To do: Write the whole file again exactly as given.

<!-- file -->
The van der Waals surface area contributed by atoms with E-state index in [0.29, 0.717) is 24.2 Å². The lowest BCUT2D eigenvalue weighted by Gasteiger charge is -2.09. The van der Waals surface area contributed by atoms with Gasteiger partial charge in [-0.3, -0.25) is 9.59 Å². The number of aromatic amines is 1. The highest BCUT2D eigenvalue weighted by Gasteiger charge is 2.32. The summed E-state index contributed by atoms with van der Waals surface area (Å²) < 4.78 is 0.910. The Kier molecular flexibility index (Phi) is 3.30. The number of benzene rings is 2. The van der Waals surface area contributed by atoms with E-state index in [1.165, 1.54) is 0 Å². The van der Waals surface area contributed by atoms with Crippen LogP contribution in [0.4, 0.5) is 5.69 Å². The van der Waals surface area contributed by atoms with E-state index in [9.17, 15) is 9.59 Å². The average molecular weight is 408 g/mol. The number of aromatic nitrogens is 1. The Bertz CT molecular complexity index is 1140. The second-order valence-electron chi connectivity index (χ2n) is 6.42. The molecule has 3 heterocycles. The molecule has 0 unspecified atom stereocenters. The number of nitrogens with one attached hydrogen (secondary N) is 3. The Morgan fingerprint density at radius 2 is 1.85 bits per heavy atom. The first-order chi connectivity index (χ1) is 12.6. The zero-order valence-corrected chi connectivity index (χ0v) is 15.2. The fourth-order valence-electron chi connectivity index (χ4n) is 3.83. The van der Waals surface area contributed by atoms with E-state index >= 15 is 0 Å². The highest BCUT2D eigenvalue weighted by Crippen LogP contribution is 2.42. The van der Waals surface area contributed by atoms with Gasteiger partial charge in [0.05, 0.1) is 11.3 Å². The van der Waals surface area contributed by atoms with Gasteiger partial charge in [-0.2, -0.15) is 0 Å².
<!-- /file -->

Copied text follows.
The van der Waals surface area contributed by atoms with E-state index in [0.29, 0.717) is 24.2 Å². The lowest BCUT2D eigenvalue weighted by Gasteiger charge is -2.09. The van der Waals surface area contributed by atoms with Gasteiger partial charge in [-0.3, -0.25) is 9.59 Å². The number of aromatic amines is 1. The highest BCUT2D eigenvalue weighted by Gasteiger charge is 2.32. The summed E-state index contributed by atoms with van der Waals surface area (Å²) < 4.78 is 0.910. The Kier molecular flexibility index (Phi) is 3.30. The number of benzene rings is 2. The van der Waals surface area contributed by atoms with E-state index in [1.165, 1.54) is 0 Å². The van der Waals surface area contributed by atoms with Crippen LogP contribution in [0.4, 0.5) is 5.69 Å². The van der Waals surface area contributed by atoms with E-state index in [9.17, 15) is 9.59 Å². The average molecular weight is 408 g/mol. The number of aromatic nitrogens is 1. The Bertz CT molecular complexity index is 1140. The second-order valence-electron chi connectivity index (χ2n) is 6.42. The molecule has 3 heterocycles. The molecule has 0 unspecified atom stereocenters. The number of nitrogens with one attached hydrogen (secondary N) is 3. The Morgan fingerprint density at radius 2 is 1.85 bits per heavy atom. The first-order chi connectivity index (χ1) is 12.6. The zero-order valence-corrected chi connectivity index (χ0v) is 15.2. The fourth-order valence-electron chi connectivity index (χ4n) is 3.83. The van der Waals surface area contributed by atoms with E-state index >= 15 is 0 Å². The highest BCUT2D eigenvalue weighted by Crippen LogP contribution is 2.42. The van der Waals surface area contributed by atoms with Gasteiger partial charge in [0.05, 0.1) is 11.3 Å². The van der Waals surface area contributed by atoms with Gasteiger partial charge in [-0.2, -0.15) is 0 Å².